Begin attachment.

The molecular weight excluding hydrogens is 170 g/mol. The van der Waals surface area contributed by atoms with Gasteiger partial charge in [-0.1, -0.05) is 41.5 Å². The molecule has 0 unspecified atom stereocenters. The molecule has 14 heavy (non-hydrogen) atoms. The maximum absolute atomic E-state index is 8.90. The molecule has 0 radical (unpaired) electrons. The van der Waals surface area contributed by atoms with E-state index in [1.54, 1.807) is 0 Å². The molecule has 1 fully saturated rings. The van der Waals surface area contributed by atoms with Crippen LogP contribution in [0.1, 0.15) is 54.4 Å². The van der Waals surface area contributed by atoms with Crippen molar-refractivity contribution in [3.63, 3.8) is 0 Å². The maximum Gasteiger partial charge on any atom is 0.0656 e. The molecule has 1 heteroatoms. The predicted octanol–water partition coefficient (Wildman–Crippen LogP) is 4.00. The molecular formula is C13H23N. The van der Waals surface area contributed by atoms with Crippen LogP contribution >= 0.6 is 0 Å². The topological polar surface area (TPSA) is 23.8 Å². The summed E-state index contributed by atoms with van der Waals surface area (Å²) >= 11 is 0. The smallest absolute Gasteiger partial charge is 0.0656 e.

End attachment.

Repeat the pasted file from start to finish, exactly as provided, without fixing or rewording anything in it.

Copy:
The molecular weight excluding hydrogens is 170 g/mol. The van der Waals surface area contributed by atoms with Gasteiger partial charge in [-0.1, -0.05) is 41.5 Å². The molecule has 0 unspecified atom stereocenters. The molecule has 14 heavy (non-hydrogen) atoms. The maximum absolute atomic E-state index is 8.90. The molecule has 0 radical (unpaired) electrons. The van der Waals surface area contributed by atoms with E-state index in [1.54, 1.807) is 0 Å². The molecule has 1 fully saturated rings. The van der Waals surface area contributed by atoms with Crippen LogP contribution in [0.1, 0.15) is 54.4 Å². The van der Waals surface area contributed by atoms with Crippen molar-refractivity contribution in [3.63, 3.8) is 0 Å². The maximum Gasteiger partial charge on any atom is 0.0656 e. The molecule has 1 heteroatoms. The predicted octanol–water partition coefficient (Wildman–Crippen LogP) is 4.00. The molecular formula is C13H23N. The van der Waals surface area contributed by atoms with Crippen LogP contribution >= 0.6 is 0 Å². The topological polar surface area (TPSA) is 23.8 Å². The summed E-state index contributed by atoms with van der Waals surface area (Å²) >= 11 is 0. The smallest absolute Gasteiger partial charge is 0.0656 e.